This article first appeared on The AU Review.
Everybody knows I have a thing for Scandinavian indie. Swedish indie exports are at an all-time high at the moment and leading the assault are quality acts like electro-pop duo Say Lou Lou. Despitespending well over 90% of their time in Stockholm, it’s also interesting to note that twin sisters Miranda and Elektra Kibley-Janssen are one-half Aussie. It’s only minimal I know, but in their latest effort Lucid Dreaming, there’s something inherently ‘Triple-J-esque’ about it all and on first listen I’d be proud as all hell to claim even 1% of it as Australian made.
Kicking off the ordeal at a mountainous high is the single “Everything We Touch”. Released late last year in early anticipation of Lucid Dreaming, the track is complete with deep, brooding verses that build up tastefully into a chorus that’s hard to deny. It’s a powerful song that shows a rock-solid belief in their abilities, leading with the words “everything we touch turns to gold”, and pushing that notion well into the final seconds of the track. Often an album is summed up in it’s first couple of songs. If you tend to fade by track two or three you can say goodbye to my interest, I’ll buy the single. Luckily for Say Lou Lou, I bought into that confidence in the first track because song two, “Glitter” isn’t much to write home about.
You’ll be happy to give this album more than one try, because as soon as “Games For Girls” kicks in you realise the previous track is an anomaly and the rest is hard to put down. This single hit some waves among the blogs of the world because of it’s noticeable difference from the rest of the Say Lou Lou collection. It’s a look into the potential these guys have for dance hits, carrying a steadier, upbeat tempo that could be evident in something like an RAC or Miami Horror remix. “Beloved” treads along the same path as a lot of the other tracks on this album, but it’s a cracker of a song. It’s an uplifting electronic ballad that hits a beautiful peak as it reaches each chorus with heartbreak personified through melancholic vocals.
“Wilder Than The Wind” has something hugely nineties about it. Like a whispered, indie take on Mariah Carey or something like that. Maybe not exactly, I wasn’t too in tune back in those days, but you get the drift. The beat drags a bit in the verses, so much that it can sometimes feel like the rest of the elements should be playing catch up. It’s one of those rainy day songs that might only feel right for a listen if the mood fits.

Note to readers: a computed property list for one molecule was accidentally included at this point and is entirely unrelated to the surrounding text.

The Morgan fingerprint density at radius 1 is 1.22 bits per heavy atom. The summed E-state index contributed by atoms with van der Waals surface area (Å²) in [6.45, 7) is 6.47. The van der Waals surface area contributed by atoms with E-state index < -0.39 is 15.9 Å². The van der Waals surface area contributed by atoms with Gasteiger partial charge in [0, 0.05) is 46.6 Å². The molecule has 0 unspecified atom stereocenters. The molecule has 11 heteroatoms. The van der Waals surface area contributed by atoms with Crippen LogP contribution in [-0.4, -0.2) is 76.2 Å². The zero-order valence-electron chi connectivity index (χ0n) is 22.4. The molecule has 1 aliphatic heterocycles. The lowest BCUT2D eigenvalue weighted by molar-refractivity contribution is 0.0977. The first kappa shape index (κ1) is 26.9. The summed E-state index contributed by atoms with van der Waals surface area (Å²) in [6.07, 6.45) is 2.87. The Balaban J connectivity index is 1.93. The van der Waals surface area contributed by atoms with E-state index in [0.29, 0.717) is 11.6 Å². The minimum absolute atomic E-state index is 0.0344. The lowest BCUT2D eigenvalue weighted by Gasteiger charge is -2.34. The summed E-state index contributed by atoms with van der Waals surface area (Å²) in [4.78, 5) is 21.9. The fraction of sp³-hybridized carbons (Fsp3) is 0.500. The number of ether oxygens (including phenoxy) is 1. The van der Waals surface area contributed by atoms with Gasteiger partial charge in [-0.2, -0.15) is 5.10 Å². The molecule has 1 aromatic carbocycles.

Their most recent single, “Nothing But A Heartbeat” is where this album truly takes a swing in a whirlwind of pop brilliance. An epic, breezy tune that is dark, but oddly affirming. I guess you could say that for a lot of the singles on this album. Others that came previously on the album like “Angels (Above Me)”, or “Julian” have a similar vibe. Dual vocals permeate these tracks, bouncing between catchy falsetto and solid stand-your-ground type melodies. Like an impressive con, Say Lou Lou play their audience throughout Lucid Dreaming with a sneaky seductive underlying, while being well aware of the fierce confidence they bring in all of their lyrics and melodies.
The album bows out on “Skylights”, one of the more straight forward arrangements on the release. It’s a nice, easy way to go out, laced with enjoyable vocal melodies that chug through at the forefront of a slow-tempo beat and locomotive like synth. It has that outro feel that most tracks do when they’re placed lucky last on an album, and is simply put the logical way to finish this album.
Lucid Dreaming is an appropriate name for this effort by Say Lou Lou. Like a dream, the album is an up-and-down experience. Some of it is powerfully vivid and the other feels half-awake. It’s largely sequential and hazy, streaked with some impressive vocal work ranging from deep and finite to masterfully thin. Where the album shines brightest is when bordering on mainstream pop. The singles like “Nothing But A Heartbeat”, “Games For Girls” and “Everything We Touch” are stellar highlights that will stick in your head, whereas the rest get pigeon-holed in the realm of emotionally meaningful, but not memorable. Overall, it’s a quality album that deserves at least a week or two straight of repeat playing.
7.8 out of 10
Lucid Dreaming is out now in Australia via iTunes and for stream on Spotify.